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Thomas Charles Alley (1820-1900)

Thomas Charles Alley's father (also known as Thomas Charles) immigrated to Prince Edward Island from Dublin, Ireland in 1818. When the future architect was born on August 12, 1820, the Island's capital city had few public buildings of any architectural consequence, except perhaps, the Island's first legislature and courthouse on Queen Square. It had been designed in 1810 by John Plaw (1745-1820). Plaw had just died three months earlier. In the architectural history of the province, one door had closed while another had just opened.

Like John Plaw, Thomas Alley would also design a courthouse on Queen Square, as well as a church. Plaw, before he immigrated to the Island in 1807, designed London's St. Mary's Anglican Church on Paddington Green (1788-1791). As a Methodist, one of Alley's first designs was Charlottetown's First Methodist (now Trinity United Church), completed in 1863. Both churches are still standing, albeit on either side of the Atlantic. Plaw's style was influenced by the Neo-classical or Georgian. Alley's church shows Gothic elements, while his later public buildings are influenced by the Italianate style.

Plaw's combined courthouse and legislature was a fixture on Queen Square until Isaac Smith's new Colonial Building (now known as Province House) was opened in 1847. It also contained both a legislature and courthouse. However, following the Island's union with the Dominion of Canada in 1873, the Colonial Building was too cramped and a new edifice was needed to house judicial proceedings. Thomas Alley was selected as the architect for the new Law Courts building which was completed from 1874-1876.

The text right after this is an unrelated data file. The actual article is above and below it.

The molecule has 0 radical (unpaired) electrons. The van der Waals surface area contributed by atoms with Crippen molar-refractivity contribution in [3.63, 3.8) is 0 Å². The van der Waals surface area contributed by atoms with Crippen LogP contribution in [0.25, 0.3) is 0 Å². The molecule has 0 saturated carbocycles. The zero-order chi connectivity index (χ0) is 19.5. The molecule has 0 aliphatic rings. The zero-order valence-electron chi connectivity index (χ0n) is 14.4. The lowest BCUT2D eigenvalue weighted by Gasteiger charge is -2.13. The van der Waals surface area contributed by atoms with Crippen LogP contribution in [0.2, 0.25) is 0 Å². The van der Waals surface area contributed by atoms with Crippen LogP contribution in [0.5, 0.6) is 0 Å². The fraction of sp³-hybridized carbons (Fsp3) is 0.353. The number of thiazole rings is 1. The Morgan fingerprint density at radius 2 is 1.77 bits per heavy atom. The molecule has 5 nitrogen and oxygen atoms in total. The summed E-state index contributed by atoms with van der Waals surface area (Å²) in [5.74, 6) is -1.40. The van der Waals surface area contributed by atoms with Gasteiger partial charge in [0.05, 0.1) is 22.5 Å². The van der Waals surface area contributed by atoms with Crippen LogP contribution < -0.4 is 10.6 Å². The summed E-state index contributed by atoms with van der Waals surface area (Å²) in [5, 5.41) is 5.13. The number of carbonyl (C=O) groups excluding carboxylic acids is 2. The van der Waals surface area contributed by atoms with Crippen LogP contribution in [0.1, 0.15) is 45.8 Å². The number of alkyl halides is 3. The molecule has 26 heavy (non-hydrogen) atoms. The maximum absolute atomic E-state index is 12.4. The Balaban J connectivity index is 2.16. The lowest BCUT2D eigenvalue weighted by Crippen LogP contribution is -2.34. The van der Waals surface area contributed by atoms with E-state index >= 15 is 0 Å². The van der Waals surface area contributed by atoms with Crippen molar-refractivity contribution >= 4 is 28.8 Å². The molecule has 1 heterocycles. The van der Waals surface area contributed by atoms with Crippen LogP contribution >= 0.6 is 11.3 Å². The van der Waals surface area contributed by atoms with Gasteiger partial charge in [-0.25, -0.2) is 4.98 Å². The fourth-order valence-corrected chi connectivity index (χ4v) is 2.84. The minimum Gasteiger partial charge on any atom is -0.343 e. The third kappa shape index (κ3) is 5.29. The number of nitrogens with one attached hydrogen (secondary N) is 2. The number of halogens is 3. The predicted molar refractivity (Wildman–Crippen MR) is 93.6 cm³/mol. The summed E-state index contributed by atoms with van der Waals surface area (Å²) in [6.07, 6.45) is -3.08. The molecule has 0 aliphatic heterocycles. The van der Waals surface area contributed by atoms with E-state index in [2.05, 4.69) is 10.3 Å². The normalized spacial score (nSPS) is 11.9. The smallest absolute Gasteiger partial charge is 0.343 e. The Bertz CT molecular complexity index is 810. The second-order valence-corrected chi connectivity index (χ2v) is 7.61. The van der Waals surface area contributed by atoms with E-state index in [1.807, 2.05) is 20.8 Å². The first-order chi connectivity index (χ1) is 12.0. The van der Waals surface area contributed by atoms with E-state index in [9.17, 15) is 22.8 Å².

His success in winning the commission for the new Law Courts was likely aided by the example of his Union Bank Building, which had been completed earlier in 1872 and remains a prominent structure on Queen Square. The style of both buildings is Italianate with round headed windows, quoins of Wallace stone, and mansard roofs.

All of Alley's public buildings were constructed of brick. This is not surprising considering he served as Fire Chief for the City of Charlottetown from 1864-1875 and witnessed the Great Fire of 1866 which destroyed four city blocks! The trauma of this event would have convinced him of the benefits of brick. Alley was also serving at this time in the Island government as Superintendent of Public Works.

His own residence at 62 Prince Street, where he raised his family with his wife, Anne MacKay, was completed contemporaneous to the construction of the new Law Courts and shows a similar Italianate style with round headed windows, a mansard roof with dormers, quoins, and a corbelled cornice near the eave. Naturally, it was also built of brick.

It seems appropriate that Alley's son, George Alley (1844-1899) who predeceased him, would become one of the youngest judges in the country when he was appointed county court judge for Queens County in 1874.

Today all four of Alley's buildings remain as landmarks in Charlottetown, while none of John Plaw's work in PEI has survived. Thomas Alley passed away on March 17, 1900 and rests in Charlottetown's Sherwood Cemetery.

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